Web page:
development in scalable, high-performance networking for large-scale
scientific parallel computing systems. Portals has evolved from its
inception as a component of early lightweight operating systems to
become an important vehicle for interconnect exploration. Unlike most
user-level network programming interfaces, Portals employs a building
block approach that encapsulates the semantic requirements of a broad
range of upper-level protocols needed to support high-performace
computing applications and services. This approach has also enabled
hardware designers to focus on developing components that accelerate
key functions in Portals, facilitating the application/architecture
co-design process. I will provide an overview of the latest version of
the Portals interconnect API and describe research activities aimed at
exploiting some recently added capabilties.
Performance Evaluation of Open MPI on Cray XE/XK Systems
S. Gutierrez, M. G. Venkata, N. Hjelm, R. Graham
Open MPI is a widely used open-source implementation of the MPI-2 standard that supports a variety of platforms and interconnects. Current versions of
Open MPI, however, lack support for the Cray XE6 and XK6 architectures, both of which use the Gemini System Interconnect. In this paper, we present
extensions to natively support these architectures within Open MPI; describe and propose solutions for performance and scalability bottlenecks; and provide
an extensive evaluation of our implementation, which is the first open-source MPI implementation for the Cray XE/XK system families used at 49,152 processes.
Application and micro-benchmark results show that the performance and scaling characteristics of our implementation are similar to the vendor-supplied MPI's.
Micro-benchmark results show short-data 1 byte and 1024 byte message latencies of 1.20 usec and 4.13 usec, which are 10.00% and 39.71% better than the vendor-supplied
MPI's, respectively. Our implementation achieves a bandwidth of 5.32 GB/s at 8 MB, which is similar to the vendor-supplied MPI's bandwidth at the same message size.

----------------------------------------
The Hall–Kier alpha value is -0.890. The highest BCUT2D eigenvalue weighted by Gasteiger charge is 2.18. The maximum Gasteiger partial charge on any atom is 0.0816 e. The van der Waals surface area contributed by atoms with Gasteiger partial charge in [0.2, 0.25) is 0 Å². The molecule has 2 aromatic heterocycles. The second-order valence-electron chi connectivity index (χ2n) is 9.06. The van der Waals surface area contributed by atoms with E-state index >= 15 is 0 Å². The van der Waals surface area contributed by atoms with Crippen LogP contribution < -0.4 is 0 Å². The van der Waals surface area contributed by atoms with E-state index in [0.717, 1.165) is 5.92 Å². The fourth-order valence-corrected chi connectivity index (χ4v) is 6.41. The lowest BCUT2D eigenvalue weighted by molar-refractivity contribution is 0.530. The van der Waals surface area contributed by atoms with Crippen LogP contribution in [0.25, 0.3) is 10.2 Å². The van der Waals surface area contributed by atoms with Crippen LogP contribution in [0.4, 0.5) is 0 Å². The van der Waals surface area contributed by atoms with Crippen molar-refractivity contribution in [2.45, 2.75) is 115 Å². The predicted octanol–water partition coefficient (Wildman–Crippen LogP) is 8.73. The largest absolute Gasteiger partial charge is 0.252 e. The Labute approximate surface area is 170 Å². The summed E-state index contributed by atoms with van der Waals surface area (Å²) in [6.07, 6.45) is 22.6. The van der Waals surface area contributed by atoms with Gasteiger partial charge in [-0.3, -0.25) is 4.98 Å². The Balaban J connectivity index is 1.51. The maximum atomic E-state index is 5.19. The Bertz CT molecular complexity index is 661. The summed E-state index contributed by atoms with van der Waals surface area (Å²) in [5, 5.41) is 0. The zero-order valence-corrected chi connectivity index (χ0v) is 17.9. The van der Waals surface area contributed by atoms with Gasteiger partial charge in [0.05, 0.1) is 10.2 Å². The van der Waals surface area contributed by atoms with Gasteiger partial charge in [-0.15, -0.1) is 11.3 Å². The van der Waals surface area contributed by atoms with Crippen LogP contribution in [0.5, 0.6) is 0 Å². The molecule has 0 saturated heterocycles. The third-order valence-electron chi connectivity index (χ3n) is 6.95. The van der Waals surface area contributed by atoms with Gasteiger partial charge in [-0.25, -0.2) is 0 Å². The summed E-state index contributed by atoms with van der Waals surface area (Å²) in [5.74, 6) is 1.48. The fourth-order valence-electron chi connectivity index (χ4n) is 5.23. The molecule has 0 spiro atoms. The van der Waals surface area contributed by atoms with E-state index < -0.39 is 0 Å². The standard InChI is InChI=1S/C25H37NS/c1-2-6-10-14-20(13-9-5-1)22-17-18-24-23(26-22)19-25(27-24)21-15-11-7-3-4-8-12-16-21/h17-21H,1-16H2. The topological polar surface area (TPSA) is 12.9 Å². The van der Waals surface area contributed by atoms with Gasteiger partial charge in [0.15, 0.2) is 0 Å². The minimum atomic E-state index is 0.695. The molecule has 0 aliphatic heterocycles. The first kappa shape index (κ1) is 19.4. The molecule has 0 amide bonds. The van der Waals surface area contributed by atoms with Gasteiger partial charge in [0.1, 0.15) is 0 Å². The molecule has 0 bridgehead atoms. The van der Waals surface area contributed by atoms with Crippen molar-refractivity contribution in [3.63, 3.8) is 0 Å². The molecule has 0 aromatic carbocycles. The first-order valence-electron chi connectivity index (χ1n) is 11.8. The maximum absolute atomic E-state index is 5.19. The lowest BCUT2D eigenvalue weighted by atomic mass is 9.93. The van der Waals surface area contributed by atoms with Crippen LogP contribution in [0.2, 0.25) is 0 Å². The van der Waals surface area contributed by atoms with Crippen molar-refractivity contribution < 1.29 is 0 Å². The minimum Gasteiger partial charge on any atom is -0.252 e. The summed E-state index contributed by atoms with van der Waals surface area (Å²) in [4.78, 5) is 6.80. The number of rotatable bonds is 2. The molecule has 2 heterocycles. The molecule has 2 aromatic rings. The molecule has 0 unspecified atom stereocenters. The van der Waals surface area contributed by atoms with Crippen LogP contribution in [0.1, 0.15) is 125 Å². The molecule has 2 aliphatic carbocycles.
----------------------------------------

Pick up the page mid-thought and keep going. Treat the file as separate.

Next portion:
Two Sequoia benchmark applications, LAMMPS and AMG2006, were also chosen to evaluate our implementation at scales up to 49,152 cores where we exhibited similar
performance and scaling characteristics when compared to the vendor-supplied MPI implementation. LAMMPS achieved a parallel efficiency of 88.20% at 49,152 cores using Open MPI,
which is on par with the vendor-supplied MPI's achieved parallel efficiency.
Performance Analysis and Evaluation of InfiniBand FDR and 40GigE RoCE on HPC and Cloud Computing System
J. Vienne , J. Chen, Md. Wasi-ur-Rahman, N. Islam, H. Subramoni, D. K. Panda
Communication interfaces of high performance computing
(HPC) systems and clouds have been continually
evolving to meet the ever increasing communication demands
being placed on them by HPC applications and
cloud computing middlewares (e.g., Hadoop). The PCIe
interfaces can now deliver speeds up to 128 Gbps (Gen3)
and high performance interconnects (10/40 GigE, Infini-
Band 32 Gbps QDR, InfiniBand 54 Gbps FDR, 10/40 GigE
RDMA over Converged Ethernet) are capable of delivering
speeds from 10 to 54 Gbps. However no previous study
has demonstrated how much benefit an end user in the
HPC / cloud computing domain can expect by utilizing
newer generations of these interconnects over older ones
or how one type of interconnect (such as IB) performs in
comparison to another (such as RoCE).
In this paper, we evaluate various high performance
interconnects over the new PCIe Gen3 interface with HPC
as well as cloud computing workloads. Our comprehensive
analysis, done at different levels, provides a global scope
of the impact these modern interconnects have on the
performance of HPC applications and cloud computing
middlewares. The results of our experiments show that the
latest InfiniBand FDR interconnect gives the best performance
for HPC as well as cloud computing applications.